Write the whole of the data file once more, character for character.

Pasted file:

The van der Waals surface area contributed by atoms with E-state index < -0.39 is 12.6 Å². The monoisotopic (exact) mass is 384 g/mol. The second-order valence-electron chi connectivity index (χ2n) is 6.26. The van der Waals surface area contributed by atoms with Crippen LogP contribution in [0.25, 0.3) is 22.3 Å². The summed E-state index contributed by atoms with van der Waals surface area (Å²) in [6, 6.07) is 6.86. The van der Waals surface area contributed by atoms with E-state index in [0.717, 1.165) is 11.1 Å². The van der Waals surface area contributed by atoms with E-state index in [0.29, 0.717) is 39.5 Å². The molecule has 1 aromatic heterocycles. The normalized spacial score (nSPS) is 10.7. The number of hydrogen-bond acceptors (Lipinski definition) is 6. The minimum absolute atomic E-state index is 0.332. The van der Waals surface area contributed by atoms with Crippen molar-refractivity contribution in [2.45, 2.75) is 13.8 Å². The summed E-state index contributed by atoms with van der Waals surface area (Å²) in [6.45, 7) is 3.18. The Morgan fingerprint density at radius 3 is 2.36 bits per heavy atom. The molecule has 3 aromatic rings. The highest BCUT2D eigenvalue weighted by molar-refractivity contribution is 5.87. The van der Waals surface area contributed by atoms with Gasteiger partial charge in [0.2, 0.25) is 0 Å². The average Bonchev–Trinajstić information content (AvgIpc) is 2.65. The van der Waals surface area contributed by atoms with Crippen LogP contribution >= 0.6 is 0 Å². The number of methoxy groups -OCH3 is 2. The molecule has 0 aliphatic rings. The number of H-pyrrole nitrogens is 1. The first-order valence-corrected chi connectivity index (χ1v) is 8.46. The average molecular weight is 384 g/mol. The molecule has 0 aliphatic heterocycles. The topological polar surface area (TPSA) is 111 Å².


The van der Waals surface area contributed by atoms with E-state index < -0.39 is 12.6 Å². The monoisotopic (exact) mass is 384 g/mol. The second-order valence-electron chi connectivity index (χ2n) is 6.26. The van der Waals surface area contributed by atoms with Crippen LogP contribution in [0.25, 0.3) is 22.3 Å². The summed E-state index contributed by atoms with van der Waals surface area (Å²) in [6, 6.07) is 6.86. The van der Waals surface area contributed by atoms with E-state index in [0.717, 1.165) is 11.1 Å². The van der Waals surface area contributed by atoms with E-state index in [0.29, 0.717) is 39.5 Å². The molecule has 1 aromatic heterocycles. The normalized spacial score (nSPS) is 10.7. The number of hydrogen-bond acceptors (Lipinski definition) is 6. The minimum absolute atomic E-state index is 0.332. The van der Waals surface area contributed by atoms with Crippen molar-refractivity contribution in [2.45, 2.75) is 13.8 Å². The summed E-state index contributed by atoms with van der Waals surface area (Å²) in [6.45, 7) is 3.18. The Morgan fingerprint density at radius 3 is 2.36 bits per heavy atom. The molecule has 3 aromatic rings. The highest BCUT2D eigenvalue weighted by molar-refractivity contribution is 5.87. The van der Waals surface area contributed by atoms with Gasteiger partial charge in [0.2, 0.25) is 0 Å². The average Bonchev–Trinajstić information content (AvgIpc) is 2.65. The van der Waals surface area contributed by atoms with Crippen LogP contribution >= 0.6 is 0 Å². The number of methoxy groups -OCH3 is 2. The molecule has 0 aliphatic rings. The number of H-pyrrole nitrogens is 1. The first-order valence-corrected chi connectivity index (χ1v) is 8.46. The average molecular weight is 384 g/mol. The molecule has 0 aliphatic heterocycles. The topological polar surface area (TPSA) is 111 Å².